- Published on Wednesday, 05 June 2013 01:00
- Written by Allyson Johnson
My niece Jen teaches English in a small pre-K through adult school district in a small town (pop. 8,000) in northern Spain. The town is most notable for its Romanesque church, its castle ruin and its cookie factory – the largest in Europe.
Each morning, Jen begins her day with 5-year-olds in a classroom in the school basement decorated with colorful posters and student artwork. The letters of the alphabet with pictures (A for Apple, B for Book) ring the tops of the bulletin boards. A long, two-sided bookcase divides the classroom. On one side are several small round tables with chairs, on the other a playhouse, a large rug and a SMART Board (combination whiteboard, computer touch screen and video player). Except for the s SMART Board, it looks very much like the kindergarten my children attended.
The students begin to arrive at 9 a.m. They exchange good mornings with Jen, hang up their coats and sit around the rug. The 5-year-olds wear purple gingham smocks with their names embroidered along the front. The Pre-K group of 3- to 4-year-olds wears bright red smocks with yellow piping and a blue screen-printed border, with their names embroidered in yellow.
Jen starts up the SMART Board. A young man with a guitar appears on the screen to lead the children in a good morning song, while Jen helps the younger children settle in place and makes sure they are paying attention. Xavier, one of the Pre-K students, is Class Leader for the day. He directs the class through several phonics-based games using the touch screen.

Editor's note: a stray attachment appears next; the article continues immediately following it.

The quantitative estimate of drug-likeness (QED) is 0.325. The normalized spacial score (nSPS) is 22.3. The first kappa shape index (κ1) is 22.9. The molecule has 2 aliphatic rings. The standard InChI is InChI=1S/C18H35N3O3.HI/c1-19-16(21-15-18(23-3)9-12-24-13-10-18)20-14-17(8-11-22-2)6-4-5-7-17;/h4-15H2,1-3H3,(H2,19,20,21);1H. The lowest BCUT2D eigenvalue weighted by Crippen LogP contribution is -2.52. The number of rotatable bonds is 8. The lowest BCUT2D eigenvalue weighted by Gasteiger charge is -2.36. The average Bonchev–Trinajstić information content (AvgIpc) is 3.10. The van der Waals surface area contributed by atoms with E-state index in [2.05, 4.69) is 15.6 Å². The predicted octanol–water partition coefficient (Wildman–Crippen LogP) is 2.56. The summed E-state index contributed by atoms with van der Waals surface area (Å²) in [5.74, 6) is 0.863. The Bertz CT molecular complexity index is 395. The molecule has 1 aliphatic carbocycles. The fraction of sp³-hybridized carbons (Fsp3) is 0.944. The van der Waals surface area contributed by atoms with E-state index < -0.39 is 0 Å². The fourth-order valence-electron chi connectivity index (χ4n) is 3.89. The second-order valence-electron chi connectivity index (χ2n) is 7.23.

“The SMART Board is great,” Jen whispers to me. “It’s like having another teacher in the room. Every class in the school has one.”
Next, the students practice the poem they will recite at the school’s Open House in a week. Afterward, they break into groups to color pictures for the presentation. Everything is done and said in English. The 3-year-olds are still making mistakes, the 4- and 5-year-olds are nearly flawless.
During her break, Jen takes me on a tour of the school. In the sixth-grade class, each of the students is working with his or her personal notebook computer. I am feeling a bit envious – this little town’s school seems as well-equipped as those of Silicon Valley, and the 3-year-olds are already learning English. Here is a country that really puts value on education!
However, while walking back to Jen’s house from the school, we meet one of her friends. He is an attractive young man of approximately 30, who speaks excellent English and has a master’s degree in business administration from one of the best universities in Spain. But he still lives with his parents. He has been looking for work since getting his degree. The best he has been able to manage in Spain’s economic meltdown is a part-time job on the night shift at the cookie factory.
What value, education?